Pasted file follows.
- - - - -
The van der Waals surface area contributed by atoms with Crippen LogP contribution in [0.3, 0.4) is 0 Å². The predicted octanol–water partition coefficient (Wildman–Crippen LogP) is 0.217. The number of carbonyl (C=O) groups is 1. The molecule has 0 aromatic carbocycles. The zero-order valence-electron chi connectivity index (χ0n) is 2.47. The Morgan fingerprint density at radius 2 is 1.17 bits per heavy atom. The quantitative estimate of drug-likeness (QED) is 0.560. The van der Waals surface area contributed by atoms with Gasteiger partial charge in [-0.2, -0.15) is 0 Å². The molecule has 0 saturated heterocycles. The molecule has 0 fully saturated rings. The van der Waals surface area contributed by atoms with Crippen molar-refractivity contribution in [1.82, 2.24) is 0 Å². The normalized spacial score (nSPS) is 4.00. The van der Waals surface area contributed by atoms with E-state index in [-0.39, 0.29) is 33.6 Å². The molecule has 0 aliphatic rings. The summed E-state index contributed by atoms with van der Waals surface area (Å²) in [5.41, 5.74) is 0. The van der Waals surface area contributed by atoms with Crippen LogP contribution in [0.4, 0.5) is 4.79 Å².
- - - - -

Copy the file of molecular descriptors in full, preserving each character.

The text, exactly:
The van der Waals surface area contributed by atoms with Crippen LogP contribution in [0.3, 0.4) is 0 Å². The predicted octanol–water partition coefficient (Wildman–Crippen LogP) is 0.217. The number of carbonyl (C=O) groups is 1. The molecule has 0 aromatic carbocycles. The zero-order valence-electron chi connectivity index (χ0n) is 2.47. The Morgan fingerprint density at radius 2 is 1.17 bits per heavy atom. The quantitative estimate of drug-likeness (QED) is 0.560. The van der Waals surface area contributed by atoms with Gasteiger partial charge in [-0.2, -0.15) is 0 Å². The molecule has 0 saturated heterocycles. The molecule has 0 fully saturated rings. The van der Waals surface area contributed by atoms with Crippen molar-refractivity contribution in [1.82, 2.24) is 0 Å². The normalized spacial score (nSPS) is 4.00. The van der Waals surface area contributed by atoms with E-state index in [-0.39, 0.29) is 33.6 Å². The molecule has 0 aliphatic rings. The summed E-state index contributed by atoms with van der Waals surface area (Å²) in [5.41, 5.74) is 0. The van der Waals surface area contributed by atoms with Crippen LogP contribution in [0.4, 0.5) is 4.79 Å².